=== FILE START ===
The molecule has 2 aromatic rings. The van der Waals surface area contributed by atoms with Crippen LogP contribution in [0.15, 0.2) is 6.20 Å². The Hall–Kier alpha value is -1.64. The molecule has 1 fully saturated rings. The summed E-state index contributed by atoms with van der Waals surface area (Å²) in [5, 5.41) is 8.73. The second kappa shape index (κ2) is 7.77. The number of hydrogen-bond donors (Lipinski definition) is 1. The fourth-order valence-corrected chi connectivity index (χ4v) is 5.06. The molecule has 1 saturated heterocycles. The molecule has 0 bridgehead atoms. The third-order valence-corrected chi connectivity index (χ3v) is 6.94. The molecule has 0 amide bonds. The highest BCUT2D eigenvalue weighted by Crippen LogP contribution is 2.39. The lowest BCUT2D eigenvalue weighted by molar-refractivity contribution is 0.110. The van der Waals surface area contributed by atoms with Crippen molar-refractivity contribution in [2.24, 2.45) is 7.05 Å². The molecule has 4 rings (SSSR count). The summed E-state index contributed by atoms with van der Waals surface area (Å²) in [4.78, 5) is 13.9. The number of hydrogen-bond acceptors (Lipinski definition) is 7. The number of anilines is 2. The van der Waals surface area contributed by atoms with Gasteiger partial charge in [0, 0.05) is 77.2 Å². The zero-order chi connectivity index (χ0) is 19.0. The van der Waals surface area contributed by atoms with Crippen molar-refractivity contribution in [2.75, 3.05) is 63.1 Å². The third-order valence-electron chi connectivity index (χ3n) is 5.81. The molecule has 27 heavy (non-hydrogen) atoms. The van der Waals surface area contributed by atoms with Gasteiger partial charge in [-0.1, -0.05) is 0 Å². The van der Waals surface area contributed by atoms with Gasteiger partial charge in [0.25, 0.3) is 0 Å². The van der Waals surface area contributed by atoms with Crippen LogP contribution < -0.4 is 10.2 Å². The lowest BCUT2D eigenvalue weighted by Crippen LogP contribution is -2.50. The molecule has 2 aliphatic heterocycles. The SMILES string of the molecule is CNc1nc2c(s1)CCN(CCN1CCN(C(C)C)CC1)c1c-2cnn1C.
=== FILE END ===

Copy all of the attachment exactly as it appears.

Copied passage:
The molecule has 2 aromatic rings. The van der Waals surface area contributed by atoms with Crippen LogP contribution in [0.15, 0.2) is 6.20 Å². The Hall–Kier alpha value is -1.64. The molecule has 1 fully saturated rings. The summed E-state index contributed by atoms with van der Waals surface area (Å²) in [5, 5.41) is 8.73. The second kappa shape index (κ2) is 7.77. The number of hydrogen-bond donors (Lipinski definition) is 1. The fourth-order valence-corrected chi connectivity index (χ4v) is 5.06. The molecule has 1 saturated heterocycles. The molecule has 0 bridgehead atoms. The third-order valence-corrected chi connectivity index (χ3v) is 6.94. The molecule has 0 amide bonds. The highest BCUT2D eigenvalue weighted by Crippen LogP contribution is 2.39. The lowest BCUT2D eigenvalue weighted by molar-refractivity contribution is 0.110. The van der Waals surface area contributed by atoms with Crippen molar-refractivity contribution in [2.24, 2.45) is 7.05 Å². The molecule has 4 rings (SSSR count). The summed E-state index contributed by atoms with van der Waals surface area (Å²) in [4.78, 5) is 13.9. The number of hydrogen-bond acceptors (Lipinski definition) is 7. The number of anilines is 2. The van der Waals surface area contributed by atoms with Gasteiger partial charge in [0, 0.05) is 77.2 Å². The zero-order chi connectivity index (χ0) is 19.0. The van der Waals surface area contributed by atoms with Crippen molar-refractivity contribution in [2.75, 3.05) is 63.1 Å². The third-order valence-electron chi connectivity index (χ3n) is 5.81. The molecule has 27 heavy (non-hydrogen) atoms. The van der Waals surface area contributed by atoms with Gasteiger partial charge in [-0.1, -0.05) is 0 Å². The van der Waals surface area contributed by atoms with Gasteiger partial charge in [0.25, 0.3) is 0 Å². The van der Waals surface area contributed by atoms with Crippen LogP contribution < -0.4 is 10.2 Å². The lowest BCUT2D eigenvalue weighted by Crippen LogP contribution is -2.50. The molecule has 2 aliphatic heterocycles. The SMILES string of the molecule is CNc1nc2c(s1)CCN(CCN1CCN(C(C)C)CC1)c1c-2cnn1C.